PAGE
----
I’m a big believer that things will work out how they’re supposed to -- just do your best and be open when things don’t always go as planned! 

Sammy Huynh

Graduate Student (MS, Medical Sciences) 2018-2019 

James B. Edwards College of Dental Medicine at MUSC

U of SC Class of 2018

Major: BS Biology 

President of AED 2017-2018

Being a part of AED throughout undergrad truly defined those years for me, set in motion many of my endeavors, and have given me proud accomplishments and lessons that have extended beyond USC. It is satisfying to reflect on my journey as an inductee, member, board member, and finally chapter president. The mentors I met and the friends that became family to me are what I continue to cherish the most. The guidance to professional school was something that I anticipated, but everything else that came with it is what made my time with AED special.

I have learned a lot throughout my experience leading AED and beyond, but my piece of advice would be to focus on your own individualized path. Every journey into professional school is unique, but sometimes the pool of undergraduate students pursuing the same goal clouds how personalized each path is. Many of you would define yourselves as students, which is true, but remember that you are more than one label. Once you realize this, you stop comparing yourself to others and gain a greater appreciation for the profession you’re getting into and have a better understanding for your own reasons of pursuit. With that said, loosen up and enjoy your time at USC…and make the most out of being a member of the best AED chapter in the country!

If you ever have any questions about my time with USC/AED, the graduate or dental programs at MUSC, or topics of leadership and organization startups – absolutely contact me via email: Let me know if you’re in the Charleston area, and good luck!

Emilee Dalessio

Thomas Jefferson University Physician Assistant Program

U of SC Class of 2018

Major: B.S. Exercise Science Class

Alpha Epsilon Delta was one of the most beneficial organizations I was involved in during my time at USC. Between memorable chapter meetings featuring the careers of local healthcare professionals, to the Physician's Mixer where aspiring students interacted with great role models, it was the perfect way to explore our futures while in our undergraduate studies. Taking on a leadership position in AED gave me lifelong companions, and a role I was passionate about- helping my peers get the most out of such a great organization.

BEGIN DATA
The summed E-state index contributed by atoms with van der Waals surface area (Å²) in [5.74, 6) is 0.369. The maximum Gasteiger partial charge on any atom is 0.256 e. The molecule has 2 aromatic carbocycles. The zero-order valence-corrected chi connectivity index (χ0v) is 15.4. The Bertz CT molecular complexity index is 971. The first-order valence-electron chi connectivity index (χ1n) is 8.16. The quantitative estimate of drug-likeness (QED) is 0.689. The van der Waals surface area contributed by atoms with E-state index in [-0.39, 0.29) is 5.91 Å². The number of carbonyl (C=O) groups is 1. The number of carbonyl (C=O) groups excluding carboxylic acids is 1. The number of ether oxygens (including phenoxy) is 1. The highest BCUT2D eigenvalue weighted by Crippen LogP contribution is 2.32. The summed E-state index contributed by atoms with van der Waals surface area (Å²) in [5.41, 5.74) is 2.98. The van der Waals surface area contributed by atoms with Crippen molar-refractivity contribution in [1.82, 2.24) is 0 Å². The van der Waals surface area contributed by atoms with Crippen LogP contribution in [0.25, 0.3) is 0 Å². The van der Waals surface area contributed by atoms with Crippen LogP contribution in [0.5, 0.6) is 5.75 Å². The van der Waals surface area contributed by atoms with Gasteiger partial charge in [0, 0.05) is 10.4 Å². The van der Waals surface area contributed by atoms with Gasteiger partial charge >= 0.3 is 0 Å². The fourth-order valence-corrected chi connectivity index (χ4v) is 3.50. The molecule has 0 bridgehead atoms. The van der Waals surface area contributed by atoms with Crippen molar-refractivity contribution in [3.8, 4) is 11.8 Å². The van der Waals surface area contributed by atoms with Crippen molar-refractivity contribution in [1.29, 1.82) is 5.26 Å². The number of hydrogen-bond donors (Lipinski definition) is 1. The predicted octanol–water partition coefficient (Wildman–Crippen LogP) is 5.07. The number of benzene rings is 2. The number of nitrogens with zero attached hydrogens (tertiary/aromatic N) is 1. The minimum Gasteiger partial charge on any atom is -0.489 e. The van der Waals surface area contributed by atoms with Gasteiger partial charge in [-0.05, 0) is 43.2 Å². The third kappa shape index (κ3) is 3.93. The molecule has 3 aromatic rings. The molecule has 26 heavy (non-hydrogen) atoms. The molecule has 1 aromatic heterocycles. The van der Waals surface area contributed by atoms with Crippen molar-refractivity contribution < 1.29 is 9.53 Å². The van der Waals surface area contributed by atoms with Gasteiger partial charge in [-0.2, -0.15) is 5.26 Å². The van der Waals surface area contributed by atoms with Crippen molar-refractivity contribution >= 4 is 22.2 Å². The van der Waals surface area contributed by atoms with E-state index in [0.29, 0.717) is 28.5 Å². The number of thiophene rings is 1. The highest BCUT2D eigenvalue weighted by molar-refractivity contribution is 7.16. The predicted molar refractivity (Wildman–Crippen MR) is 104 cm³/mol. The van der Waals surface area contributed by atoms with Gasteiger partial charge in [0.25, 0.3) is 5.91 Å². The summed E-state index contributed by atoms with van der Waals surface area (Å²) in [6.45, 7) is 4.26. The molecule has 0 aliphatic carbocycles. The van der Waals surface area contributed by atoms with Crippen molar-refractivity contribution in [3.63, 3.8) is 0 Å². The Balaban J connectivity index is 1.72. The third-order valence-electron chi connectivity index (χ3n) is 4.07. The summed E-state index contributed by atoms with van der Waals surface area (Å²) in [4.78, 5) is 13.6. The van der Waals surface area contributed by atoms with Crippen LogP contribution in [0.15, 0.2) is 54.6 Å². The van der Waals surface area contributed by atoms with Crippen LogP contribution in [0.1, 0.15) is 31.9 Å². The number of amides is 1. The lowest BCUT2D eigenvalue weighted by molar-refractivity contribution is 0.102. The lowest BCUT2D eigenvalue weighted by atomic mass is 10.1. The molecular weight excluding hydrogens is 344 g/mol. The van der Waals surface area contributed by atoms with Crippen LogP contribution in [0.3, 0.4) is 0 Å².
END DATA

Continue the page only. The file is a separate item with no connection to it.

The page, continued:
To my aspiring Physician Assistants:

My best advice I have for you all is GO FOR IT. This embodies a lot of things both inside and outside of the classroom. Get the grades, put in the work, go after opportunities, seek out leadership experience, and chase your dream with everything you got. There are thousands of people out there vying for seats in programs. As stressful as this is, all you can control is YOU! Make yourself the best candidate possible, and the rest will fall into place. My #1 piece of advise during your time as an undergraduate student is to establish a place (either in Columbia, or at home during the summer) to accumulate direct patient care hours (different than volunteer), as most competitive and well-known programs demand upwards of 2,000 hours before applying. Use their program websites to get a feel for what prerequisites you need EARLY, as they all vary and you may need to take some classes not required in your particular major to be considered for enrollment. Also, use AED as a resource to talk to doctors and PA's in the area. Make connections, and shadow to really get a feel for all the different areas of medicine, even if it's just for a few hours. 

If anyone wants to reach out to me personally, I just went through the entire CASPA and interview process all over (both northern and southern schools) and I'd love to help you in any way I can, or if you just need some guidance!

Matthew Willis

James B. Edwards College of Dental Medicine at MUSC

U of SC Class of 2017

Major: BS Biology

AED was an invaluable resource for me. The friendships I made have lasted until today. The opportunities AED can provide are truly unmatched by any other organization. 

My suggestion to undergraduate pre-health students would have to be to take time for relationships. Build new relationships, strengthen old ones, and enjoy your time together. Professional school is not college. Free time is much harder to come by. Enjoy your time in college and make the most of it. Finally, not everyone’s path is the same. What works for one person, won’t work for everyone. Understand that and focus on what works for you.

Allison Willis

MUSC College of Medicine 

U of SC Class of 2018

Major: BS in Biochemistry and Molecular Biology 


Being a member of AED was definitely one of the best things I did in undergrad to prepare myself for medical school. The resources and opportunities that AED provides for pre-health students are, without a doubt, extremely valuable during your journey towards professional school. For me, hearing from different professionals, participating in professional and service events, serving on the board as a service chair, and becoming friends with likeminded students who shared similar goals were some of my favorite aspects of AED. Many experiences through AED pushed me out of my comfort zone and helped me to grow as a person during college.